The ability to process temporal and spatial visual stimuli was studied to investigate the role these functions play in the reading process. Previous studies of this type have often been confounded by memory involvement, or did not take into account the evidence which suggests a visual transient deficient in some dyslexics. Normal (n = 39), reading disabled (n = 26), and backward reading children (n=12) were compared on a visual computer game, which consisted of a temporal and a analogous spatial dot counting task. Reading disabled children performed significantly worse than normal children on the Temporal Dot Task, but were only mildly impaired on the Spatial Dot Task, Backward readers were not significantly better than the reading disabled group on either task, suggesting that poor poor visual temporal processing is not specific to dyslexia. In a group of 93 children, a regression model including age, verbal IQ, phonological awareness, and visual temporal processing ability, predicted 73% of the variance of reading ability. The results suggest that dyslexics perform worse in tasks that require fast, sequential processing and that this impairment may be partially responsible for their reading difficulties.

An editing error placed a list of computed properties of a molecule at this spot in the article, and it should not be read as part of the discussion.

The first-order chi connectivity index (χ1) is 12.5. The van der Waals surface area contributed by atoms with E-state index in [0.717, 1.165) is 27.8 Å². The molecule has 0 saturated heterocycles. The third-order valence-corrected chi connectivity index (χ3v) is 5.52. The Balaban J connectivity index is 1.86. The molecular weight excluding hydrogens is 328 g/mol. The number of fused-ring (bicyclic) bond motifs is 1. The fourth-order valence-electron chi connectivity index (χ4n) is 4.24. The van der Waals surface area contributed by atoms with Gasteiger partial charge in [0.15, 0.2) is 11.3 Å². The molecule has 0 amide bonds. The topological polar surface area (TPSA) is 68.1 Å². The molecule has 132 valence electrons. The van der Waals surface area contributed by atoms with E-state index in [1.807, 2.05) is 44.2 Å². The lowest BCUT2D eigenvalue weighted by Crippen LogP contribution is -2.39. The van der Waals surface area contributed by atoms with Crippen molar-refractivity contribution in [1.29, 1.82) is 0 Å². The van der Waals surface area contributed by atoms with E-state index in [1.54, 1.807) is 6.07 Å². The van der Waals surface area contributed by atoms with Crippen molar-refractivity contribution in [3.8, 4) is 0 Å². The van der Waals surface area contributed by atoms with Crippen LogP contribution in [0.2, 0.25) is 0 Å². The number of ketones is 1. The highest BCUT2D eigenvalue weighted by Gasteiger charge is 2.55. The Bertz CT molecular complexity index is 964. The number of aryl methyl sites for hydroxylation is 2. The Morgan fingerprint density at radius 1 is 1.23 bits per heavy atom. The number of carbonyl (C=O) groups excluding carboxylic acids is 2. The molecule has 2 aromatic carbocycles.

Edwards, V., Giaschi, D., Dougherty, R., Edgell, D., Bjornson, B., Lyons, C., & Douglas, R. (2004). Psychophysical indexes of temporal processing abnormalities in children with developmental dyslexia. Developmental Neuropsychology, 25(3) (click here)
             Children with dyslexia and children progressing normally in reading performed several perceptual tasks to determine (a) the psychophysical measures that best differentiate children with dyslexia from children with average reading abilities; (b) the extent of temporal processing deficits in a single, well-defined group of children with dyslexia; and (c) the co-occurrence of visual and auditory temporal processing deficits in children with dyslexia. 4 of our 12 psychophysical tasks indicated differences in temporal processing ability between children with dyslexia and children with good reading skills. These included 2 auditory tasks (dichotic pitch perception and FM tone discrimination) and 2 visual tasks (global motion perception and contrast sensitivity). The battery of 12 tasks successfully classified 80% of the children into their respective reading-level groups. Within the group of children with dyslexia who had temporal processing deficits, most were affected in either audition or vision; few children were affected in both modalities. The observed deficits suggest that impaired temporal processing in dyslexia is most evident on tasks that require the ability to synthesize local, temporally modulated inputs into a global percept and the ability to extract the resultant global percept from a noisy environment.